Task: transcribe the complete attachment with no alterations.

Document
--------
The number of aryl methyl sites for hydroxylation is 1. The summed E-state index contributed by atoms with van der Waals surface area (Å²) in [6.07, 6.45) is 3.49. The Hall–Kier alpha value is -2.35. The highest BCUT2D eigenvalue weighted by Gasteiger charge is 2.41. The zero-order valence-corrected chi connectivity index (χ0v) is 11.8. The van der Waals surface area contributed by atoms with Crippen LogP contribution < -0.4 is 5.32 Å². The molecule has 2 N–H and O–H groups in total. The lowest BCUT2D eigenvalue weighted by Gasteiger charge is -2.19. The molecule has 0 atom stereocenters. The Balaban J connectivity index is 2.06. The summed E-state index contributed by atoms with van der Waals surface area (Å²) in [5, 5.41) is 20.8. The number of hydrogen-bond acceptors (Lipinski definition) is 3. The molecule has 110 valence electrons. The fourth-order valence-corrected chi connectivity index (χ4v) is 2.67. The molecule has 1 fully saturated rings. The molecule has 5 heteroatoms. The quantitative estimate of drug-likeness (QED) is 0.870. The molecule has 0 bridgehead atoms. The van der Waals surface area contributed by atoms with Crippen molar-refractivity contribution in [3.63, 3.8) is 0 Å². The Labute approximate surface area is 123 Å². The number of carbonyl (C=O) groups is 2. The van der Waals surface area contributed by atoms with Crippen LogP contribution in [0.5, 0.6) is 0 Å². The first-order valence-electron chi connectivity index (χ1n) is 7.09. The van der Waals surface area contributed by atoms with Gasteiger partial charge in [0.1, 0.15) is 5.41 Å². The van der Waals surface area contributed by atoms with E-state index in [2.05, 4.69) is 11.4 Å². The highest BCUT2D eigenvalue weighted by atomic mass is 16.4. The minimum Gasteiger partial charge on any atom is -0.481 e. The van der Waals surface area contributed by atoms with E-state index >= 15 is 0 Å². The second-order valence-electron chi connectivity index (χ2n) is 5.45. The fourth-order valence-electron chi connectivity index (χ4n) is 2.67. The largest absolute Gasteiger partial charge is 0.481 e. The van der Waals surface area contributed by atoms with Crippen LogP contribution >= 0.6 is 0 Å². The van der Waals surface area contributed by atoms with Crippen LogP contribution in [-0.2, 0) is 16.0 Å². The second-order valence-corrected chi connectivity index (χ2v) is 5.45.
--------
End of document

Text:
The number of aryl methyl sites for hydroxylation is 1. The summed E-state index contributed by atoms with van der Waals surface area (Å²) in [6.07, 6.45) is 3.49. The Hall–Kier alpha value is -2.35. The highest BCUT2D eigenvalue weighted by Gasteiger charge is 2.41. The zero-order valence-corrected chi connectivity index (χ0v) is 11.8. The van der Waals surface area contributed by atoms with Crippen LogP contribution < -0.4 is 5.32 Å². The molecule has 2 N–H and O–H groups in total. The lowest BCUT2D eigenvalue weighted by Gasteiger charge is -2.19. The molecule has 0 atom stereocenters. The Balaban J connectivity index is 2.06. The summed E-state index contributed by atoms with van der Waals surface area (Å²) in [5, 5.41) is 20.8. The number of hydrogen-bond acceptors (Lipinski definition) is 3. The molecule has 110 valence electrons. The fourth-order valence-corrected chi connectivity index (χ4v) is 2.67. The molecule has 1 fully saturated rings. The molecule has 5 heteroatoms. The quantitative estimate of drug-likeness (QED) is 0.870. The molecule has 0 bridgehead atoms. The van der Waals surface area contributed by atoms with Crippen molar-refractivity contribution in [3.63, 3.8) is 0 Å². The Labute approximate surface area is 123 Å². The number of carbonyl (C=O) groups is 2. The van der Waals surface area contributed by atoms with Crippen LogP contribution in [0.5, 0.6) is 0 Å². The first-order valence-electron chi connectivity index (χ1n) is 7.09. The van der Waals surface area contributed by atoms with Gasteiger partial charge in [0.1, 0.15) is 5.41 Å². The van der Waals surface area contributed by atoms with E-state index in [2.05, 4.69) is 11.4 Å². The highest BCUT2D eigenvalue weighted by atomic mass is 16.4. The minimum Gasteiger partial charge on any atom is -0.481 e. The van der Waals surface area contributed by atoms with E-state index >= 15 is 0 Å². The second-order valence-electron chi connectivity index (χ2n) is 5.45. The fourth-order valence-electron chi connectivity index (χ4n) is 2.67. The largest absolute Gasteiger partial charge is 0.481 e. The van der Waals surface area contributed by atoms with Crippen LogP contribution >= 0.6 is 0 Å². The van der Waals surface area contributed by atoms with Crippen LogP contribution in [-0.2, 0) is 16.0 Å². The second-order valence-corrected chi connectivity index (χ2v) is 5.45.